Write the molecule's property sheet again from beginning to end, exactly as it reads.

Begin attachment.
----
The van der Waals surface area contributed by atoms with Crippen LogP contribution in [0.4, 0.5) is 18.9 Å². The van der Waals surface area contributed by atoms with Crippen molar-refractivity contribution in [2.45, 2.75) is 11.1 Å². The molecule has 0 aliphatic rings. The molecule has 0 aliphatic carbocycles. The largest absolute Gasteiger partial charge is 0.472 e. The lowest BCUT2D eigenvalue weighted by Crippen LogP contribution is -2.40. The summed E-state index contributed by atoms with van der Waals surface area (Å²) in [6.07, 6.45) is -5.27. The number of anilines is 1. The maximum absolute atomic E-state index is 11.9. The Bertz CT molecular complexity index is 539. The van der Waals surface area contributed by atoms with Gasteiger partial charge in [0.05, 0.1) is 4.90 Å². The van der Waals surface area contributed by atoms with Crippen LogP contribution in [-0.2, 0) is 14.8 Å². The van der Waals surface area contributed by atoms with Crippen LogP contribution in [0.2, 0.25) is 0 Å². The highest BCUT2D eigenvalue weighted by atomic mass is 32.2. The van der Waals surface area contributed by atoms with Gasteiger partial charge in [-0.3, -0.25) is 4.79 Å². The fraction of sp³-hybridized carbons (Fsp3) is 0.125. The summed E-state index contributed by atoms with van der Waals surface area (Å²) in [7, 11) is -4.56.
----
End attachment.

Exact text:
The van der Waals surface area contributed by atoms with Crippen LogP contribution in [0.4, 0.5) is 18.9 Å². The van der Waals surface area contributed by atoms with Crippen molar-refractivity contribution in [2.45, 2.75) is 11.1 Å². The molecule has 0 aliphatic rings. The molecule has 0 aliphatic carbocycles. The largest absolute Gasteiger partial charge is 0.472 e. The lowest BCUT2D eigenvalue weighted by Crippen LogP contribution is -2.40. The summed E-state index contributed by atoms with van der Waals surface area (Å²) in [6.07, 6.45) is -5.27. The number of anilines is 1. The maximum absolute atomic E-state index is 11.9. The Bertz CT molecular complexity index is 539. The van der Waals surface area contributed by atoms with Gasteiger partial charge in [0.05, 0.1) is 4.90 Å². The van der Waals surface area contributed by atoms with Crippen LogP contribution in [-0.2, 0) is 14.8 Å². The van der Waals surface area contributed by atoms with Crippen LogP contribution in [0.2, 0.25) is 0 Å². The highest BCUT2D eigenvalue weighted by atomic mass is 32.2. The van der Waals surface area contributed by atoms with Gasteiger partial charge in [-0.3, -0.25) is 4.79 Å². The fraction of sp³-hybridized carbons (Fsp3) is 0.125. The summed E-state index contributed by atoms with van der Waals surface area (Å²) in [7, 11) is -4.56.